The leader of Aberdeenshire Council has admitted he can’t rule out raising council tax by 3% – a year after it went up by the same.
Jim Gifford said his Conservative, Liberal Democrat and independent alliance coalition would have to keep “all options open” ahead of a vote on Thursday.
Councillors will meet next week to agree what to charge residents, in the knowledge the Scottish Government has again approved an increase.
Public Finance Minister Kate Forbes confirmed yesterday the Scottish Government had agreed councils could increase the tax, based on property values, by 3% – or 4.84% with inflation.
Last night, Conservative council leader Mr Gifford said it was something his colleagues would have to consider.
“It’s the decision we will have to reach in the council chamber over the next week,” he admitted.
“We have the flexibility to raise it by a full 3% and we will have to look at that in the context of the settlement we have now got.
“We have a huge blackhole in our finances and there are savings across the board that we will have to consider this coming year.
“We will absolutely have to keep all of our options open when it comes to setting council tax next week – we need to get the money from somewhere.”
Details from the local authority’s finance bosses were still scarce last night as officials poured over the numbers.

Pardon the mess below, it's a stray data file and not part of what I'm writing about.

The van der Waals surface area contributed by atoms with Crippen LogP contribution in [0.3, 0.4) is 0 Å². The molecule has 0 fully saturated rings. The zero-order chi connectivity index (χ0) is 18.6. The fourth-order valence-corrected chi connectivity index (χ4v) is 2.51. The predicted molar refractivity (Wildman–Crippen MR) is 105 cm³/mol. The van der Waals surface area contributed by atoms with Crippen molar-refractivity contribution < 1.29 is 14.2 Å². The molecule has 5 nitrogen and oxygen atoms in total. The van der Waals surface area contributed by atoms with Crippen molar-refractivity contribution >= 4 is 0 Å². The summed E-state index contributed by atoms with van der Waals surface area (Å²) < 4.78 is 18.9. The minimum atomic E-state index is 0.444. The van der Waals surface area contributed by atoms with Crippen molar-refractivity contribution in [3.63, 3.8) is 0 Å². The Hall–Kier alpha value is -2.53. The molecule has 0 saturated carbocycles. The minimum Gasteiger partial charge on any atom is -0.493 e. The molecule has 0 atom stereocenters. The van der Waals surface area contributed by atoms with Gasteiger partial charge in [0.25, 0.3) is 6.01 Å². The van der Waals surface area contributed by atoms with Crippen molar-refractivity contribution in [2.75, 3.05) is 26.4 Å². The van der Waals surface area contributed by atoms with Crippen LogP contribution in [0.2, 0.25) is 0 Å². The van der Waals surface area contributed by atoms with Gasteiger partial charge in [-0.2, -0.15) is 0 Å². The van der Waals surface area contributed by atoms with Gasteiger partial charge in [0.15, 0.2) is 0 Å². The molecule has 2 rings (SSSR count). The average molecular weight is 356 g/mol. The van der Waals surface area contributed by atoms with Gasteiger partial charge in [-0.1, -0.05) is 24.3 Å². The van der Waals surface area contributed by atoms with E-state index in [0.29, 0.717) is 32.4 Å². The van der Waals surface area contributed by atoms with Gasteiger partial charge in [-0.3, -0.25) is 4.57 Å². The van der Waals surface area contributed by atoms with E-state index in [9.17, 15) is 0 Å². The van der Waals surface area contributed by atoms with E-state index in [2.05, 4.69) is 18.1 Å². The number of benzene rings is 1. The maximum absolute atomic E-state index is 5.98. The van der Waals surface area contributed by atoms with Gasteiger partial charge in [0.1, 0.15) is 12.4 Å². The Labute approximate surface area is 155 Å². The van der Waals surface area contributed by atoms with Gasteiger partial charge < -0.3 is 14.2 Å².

The report to go before councillors next week sets out that Band D council taxpayers, currently paying £1,240.76 a year would instead face a bill of £1,277.98 if the 3% increase went ahead.
The prospect of yet another council tax increase was something opposition councillors also said was just the “context” they were working in.
Deputy leader of the opposition on the council, Labour’s Alison Evison, added: “The stark reality is that without increased income from council tax, it will be even harder if not impossible for the council to deliver the services on which people across communities in Aberdeenshire depend.
“It will be even harder to tackle child poverty, support local jobs and respond to the climate emergency.
“This is the context councillors will be considering as we meet to set the rate of council tax next week.
“There are well-recognised weaknesses in the system of council tax, but at the moment it is the system we have.”